Sometimes I think back on all of the time and energy I spent trying to be something I was never meant to be, and it breaks my heart. I was never going to be the fearless adventurer or the cultured sophisticate. I was never going bop around South American countries or even play high school sports.
Like most of us, it took me time to develop an identity that felt like my own.
But what breaks my heart so much harder is the time I spent trying to be something that doesn’t even exist.
The Chill Girl.
You know her. You probably admire her. Maybe you are her. At least sometimes.
She’s ephemeral. She’s totally unbothered. She’s flexible with plans and isn’t going to get worked up if you have to cancel on her. She loves that you have nights out with your friends and isn’t interested in you checking in. She doesn’t get jealous, except in that sexy, pouty way that turns you on. She just didn’t have big emotions like other girls. She’s low maintenance. It doesn’t take a lot to make her happy and you don’t have to work for it. She’s satisfied with the minimum you can give her and never tells you that you let her know. She’s just happy to be in your presence. She’ll take whatever you order and doesn’t stress when you forget that important day for her. Nothing’s really that big of a deal in her world. She’s just so… easy. It’s nice.
Until it’s not.
Because she’s implodes in the secret resentment she’s been carrying and you’re blown back by this sudden “change.” You ask her if she’s PMSing. She wants to hurt you.
Because, of course, The Chill Girl is a fantasy. She’s a construct of the patriarchy – an imaginary figure born out of a desire to avoid effort, energy, and emotions.
She’s gone by lots of different names and tropes over the years. She’s been alternatingly called The Girl Next Door, “one of the boys,” described as “easygoing” or “low-maintenance.” By any name, she’s become the idealized version of womanhood in the eyes of low-effort men.
The biggest allure of The Chill Girl is that her expectations are virtually non-existent. What parades as flexibility and openness actually requires a complete suppression of all identity, desire, or need. She’s game for whatever because she’s never asked herself what the hell she wants to do anyway.
One of the most satisfying parts of the destigmatization of mental health issues on social media, for me, has been the women there doing the work to kill The Chill Girl fantasy. It’s certainly not yet in full force, but there is a groundswell of women who are rejecting the notion that women should compartmentalize their feelings and needs in service of chill.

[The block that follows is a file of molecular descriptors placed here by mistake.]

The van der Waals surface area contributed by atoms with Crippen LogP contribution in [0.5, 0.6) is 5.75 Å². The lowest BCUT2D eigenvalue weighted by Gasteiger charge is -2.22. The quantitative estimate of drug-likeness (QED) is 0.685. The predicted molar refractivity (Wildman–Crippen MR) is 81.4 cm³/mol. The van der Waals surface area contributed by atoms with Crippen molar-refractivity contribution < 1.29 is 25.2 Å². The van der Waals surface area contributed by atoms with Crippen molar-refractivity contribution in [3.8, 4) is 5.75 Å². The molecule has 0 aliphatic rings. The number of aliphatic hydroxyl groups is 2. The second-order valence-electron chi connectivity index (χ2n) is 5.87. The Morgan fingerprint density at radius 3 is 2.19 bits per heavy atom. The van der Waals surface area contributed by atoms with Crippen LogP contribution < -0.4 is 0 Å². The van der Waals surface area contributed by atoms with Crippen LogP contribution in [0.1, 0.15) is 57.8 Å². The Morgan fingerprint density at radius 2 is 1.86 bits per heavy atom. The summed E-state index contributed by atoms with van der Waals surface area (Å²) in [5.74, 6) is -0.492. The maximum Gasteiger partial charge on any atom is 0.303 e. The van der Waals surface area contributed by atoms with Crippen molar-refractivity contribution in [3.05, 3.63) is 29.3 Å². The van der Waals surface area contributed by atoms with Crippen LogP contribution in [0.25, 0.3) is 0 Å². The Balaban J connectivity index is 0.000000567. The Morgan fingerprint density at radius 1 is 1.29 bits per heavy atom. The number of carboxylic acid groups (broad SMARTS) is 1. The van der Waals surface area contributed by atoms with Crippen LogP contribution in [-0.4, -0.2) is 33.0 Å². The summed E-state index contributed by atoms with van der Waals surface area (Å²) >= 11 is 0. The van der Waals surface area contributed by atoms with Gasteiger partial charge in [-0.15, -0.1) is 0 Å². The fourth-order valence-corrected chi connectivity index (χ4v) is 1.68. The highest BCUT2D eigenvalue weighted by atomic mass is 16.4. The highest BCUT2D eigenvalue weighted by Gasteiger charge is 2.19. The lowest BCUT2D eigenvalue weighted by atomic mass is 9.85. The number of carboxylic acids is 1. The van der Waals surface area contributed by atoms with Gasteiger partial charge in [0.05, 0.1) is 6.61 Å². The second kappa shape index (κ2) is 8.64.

I want to be one of these women. The UnChill Women, if you will. The ones who show up with all of their messy baggage. The ones with anxiety about whether the reservation was confirmed. The ones who want to stay up until 2am dissecting the conversation we had last night. The ones who obsessively, but joyfully, read Self-Help. The ones that cry when they should be happy because it’s just all so beautiful and impermanent. The ones who articulate their complicated needs and know that sometimes those needs don’t make any sense but they still exist. The ones who expect you to be consistent and expect an apology when you’re not. The ones who love your independence because they love their own, but know independence doesn’t mean disconnection. The ones who will probably always go to therapy because it helps them stay solid. The ones who have no shame about taking medication and get cranky when they get off the routine they’ve cultivated.
I’ve decided that tears don’t belong in bathrooms, hidden away from the eyes of those who hold on to a fantasized version of repressed womanhood.
When women stop stamping out our emotional selves, our needs, and our deepest desires, we free each other up to do the same. We chip away at the harmful narrative of what it means to be “pleasing” and “acceptable.”
I want to be an UnChill Woman because we are the ones who feel deeply and love deeply. And real life requires depth.